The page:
Technology to collect stem cells from fat tissue may help soldiers recover from traumatic injuries
IKOTECH LLC and Techshot Inc., based in the Purdue Research Park of Southeast Indiana, are working to develop equipment called Quadrasep™ that improves the collection of stem cells from adult adipose, or fat, tissue. The U.S. Army Medical Research and Materiel Command selected the companies for a $730,000 contract to develop the technology.
"Fat contains 10 times more stem cells than bone marrow," said Rich Boling, vice president of corporate advancement at Techshot. "When they are transplanted, stem cells have the potential to dramatically improve the outcomes of patients with significant tissue loss, such as soldiers who suffer severe wounds."
Boling explained that a mixture containing stem cells and other types of cells can be purified from human fat. The stem cells in the mixture can form many structures in the human body, including cartilage, nerves, muscle and bone. During clinical trials, these stem cells have been used in plastic reconstructive surgery and the restoration of heart tissue after a heart attack.
Quadrasep will allow users to isolate specific subsets of stem cells in collected adipose tissue samples. Improved selectivity in stem cells will improve the outcomes for patients because existing methods are limited in their ability to purify cells.
"The process to harvest pure stem cells from adipose is done manually, and it is very time-consuming. A better purification method for isolating specific cells from fat has the potential to unleash a number of new cell therapies," said David Kennedy, president of IKOTECH. "We are excited to adapt the Quadrasep technology for this application in order to provide a more optimal cell transplant product."
IKOTECH will oversee adaptation and commercialization of the Quadrasep technology for this new application. Techshot will design and build the new equipment, which will be tested by researchers in the Adipose Stem Cell Center at the University of Pittsburgh's McGowan Institute for Regenerative Medicine. University of Pittsburgh School of Medicine's chief of the division of plastic and reconstructive surgery Dr. Peter Rubin and associate professor Kacey Marra, co-directors of the Adipose Stem Cell Center, will evaluate the technology for adipose-derived stem cell production.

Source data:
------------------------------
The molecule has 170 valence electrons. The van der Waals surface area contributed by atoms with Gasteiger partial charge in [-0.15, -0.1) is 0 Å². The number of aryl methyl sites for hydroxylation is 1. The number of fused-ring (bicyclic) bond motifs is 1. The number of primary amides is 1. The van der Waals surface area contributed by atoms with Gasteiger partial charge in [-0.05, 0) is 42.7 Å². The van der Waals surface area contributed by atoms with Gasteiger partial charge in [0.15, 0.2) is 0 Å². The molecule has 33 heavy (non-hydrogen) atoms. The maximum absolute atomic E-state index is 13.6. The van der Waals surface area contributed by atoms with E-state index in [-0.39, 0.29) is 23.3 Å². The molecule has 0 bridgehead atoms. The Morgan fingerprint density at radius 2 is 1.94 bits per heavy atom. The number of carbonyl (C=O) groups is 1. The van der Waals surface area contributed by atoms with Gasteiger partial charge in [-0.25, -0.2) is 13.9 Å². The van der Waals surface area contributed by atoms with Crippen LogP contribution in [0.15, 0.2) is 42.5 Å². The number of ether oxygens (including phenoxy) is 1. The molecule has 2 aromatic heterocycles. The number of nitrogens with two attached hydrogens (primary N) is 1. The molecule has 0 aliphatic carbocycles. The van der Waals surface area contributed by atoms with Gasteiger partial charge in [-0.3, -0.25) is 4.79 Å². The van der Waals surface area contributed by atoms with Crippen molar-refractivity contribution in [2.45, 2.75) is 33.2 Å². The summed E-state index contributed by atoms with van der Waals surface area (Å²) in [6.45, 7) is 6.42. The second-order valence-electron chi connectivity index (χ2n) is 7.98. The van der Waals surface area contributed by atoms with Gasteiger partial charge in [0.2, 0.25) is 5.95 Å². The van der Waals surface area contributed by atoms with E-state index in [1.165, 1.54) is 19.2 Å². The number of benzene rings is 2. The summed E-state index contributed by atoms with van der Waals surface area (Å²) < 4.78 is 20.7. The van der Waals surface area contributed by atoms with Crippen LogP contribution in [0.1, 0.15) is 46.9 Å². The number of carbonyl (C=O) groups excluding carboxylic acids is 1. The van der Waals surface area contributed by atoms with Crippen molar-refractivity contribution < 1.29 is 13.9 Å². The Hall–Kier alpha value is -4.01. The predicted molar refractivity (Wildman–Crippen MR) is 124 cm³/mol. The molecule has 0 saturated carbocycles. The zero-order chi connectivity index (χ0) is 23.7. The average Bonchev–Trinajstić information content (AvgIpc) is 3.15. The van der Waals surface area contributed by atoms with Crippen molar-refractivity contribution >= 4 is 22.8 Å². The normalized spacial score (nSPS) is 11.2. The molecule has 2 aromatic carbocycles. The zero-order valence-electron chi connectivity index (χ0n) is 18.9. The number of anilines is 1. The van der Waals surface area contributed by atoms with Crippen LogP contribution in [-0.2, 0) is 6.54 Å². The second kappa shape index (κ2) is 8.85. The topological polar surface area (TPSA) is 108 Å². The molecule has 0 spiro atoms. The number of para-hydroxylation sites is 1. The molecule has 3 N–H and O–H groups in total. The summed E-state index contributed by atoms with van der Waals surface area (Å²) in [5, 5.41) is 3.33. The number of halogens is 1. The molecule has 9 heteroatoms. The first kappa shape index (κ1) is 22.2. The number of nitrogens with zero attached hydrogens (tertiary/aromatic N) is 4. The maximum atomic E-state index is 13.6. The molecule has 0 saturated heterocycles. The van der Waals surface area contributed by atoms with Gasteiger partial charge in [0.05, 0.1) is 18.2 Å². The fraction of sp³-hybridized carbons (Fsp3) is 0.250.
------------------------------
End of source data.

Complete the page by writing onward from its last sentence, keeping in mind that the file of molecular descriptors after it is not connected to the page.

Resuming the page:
Kennedy said Quadrasep has the potential to be used for both military and civilian applications.
"The initial application for this technology is to help soldiers who have suffered trauma and wounds. We are proud to help the men and women who serve our country every day," he said. "The technology developed in this project will also lead to new treatments for conditions and diseases that will improve the quality of life for people around the world."
About IKOTECH LLC
IKOTECH, located in the Purdue Research Park of Southeast Indiana, is a supplier of scale-up solutions for cell therapy processing and production. IKOTECH's products include the HyperFlux cell and particle analyzer, the Quadrasep high-speed cell sorter and the Quadrasep L/P large-particle sorter. IKOTECH's products are enabling the next generation in revolutionary new medical technologies known as cell therapies, where human or animal cells are transplanted through minimally or noninvasive methods to heal wounds and cure diseases. IKOTECH's products are in testing for use in applications including stem cell research, cancer therapeutics and diabetes therapeutics.
About Techshot Inc.
Techshot is a contract new product development company. Most of its commercial customers are small startup enterprises such as Mavizon Technologies, one of the stars of this year's Consumer Electronics Show in Las Vegas. With 25 mechanical, electrical and software engineers, plus a staff of scientists, Techshot designs, prototypes and readies new products for manufacturing. Industries for which it develops new products include aerospace, automotive, green tech, defense, consumer products and medical devices.
About Purdue Research Park
The Purdue Research Park, with four locations across Indiana, has the largest university-affiliated business incubation complex in the country. The park network is home to about 200 companies that employ 4,000 people and are located in West Lafayette, Merrillville, Indianapolis and New Albany.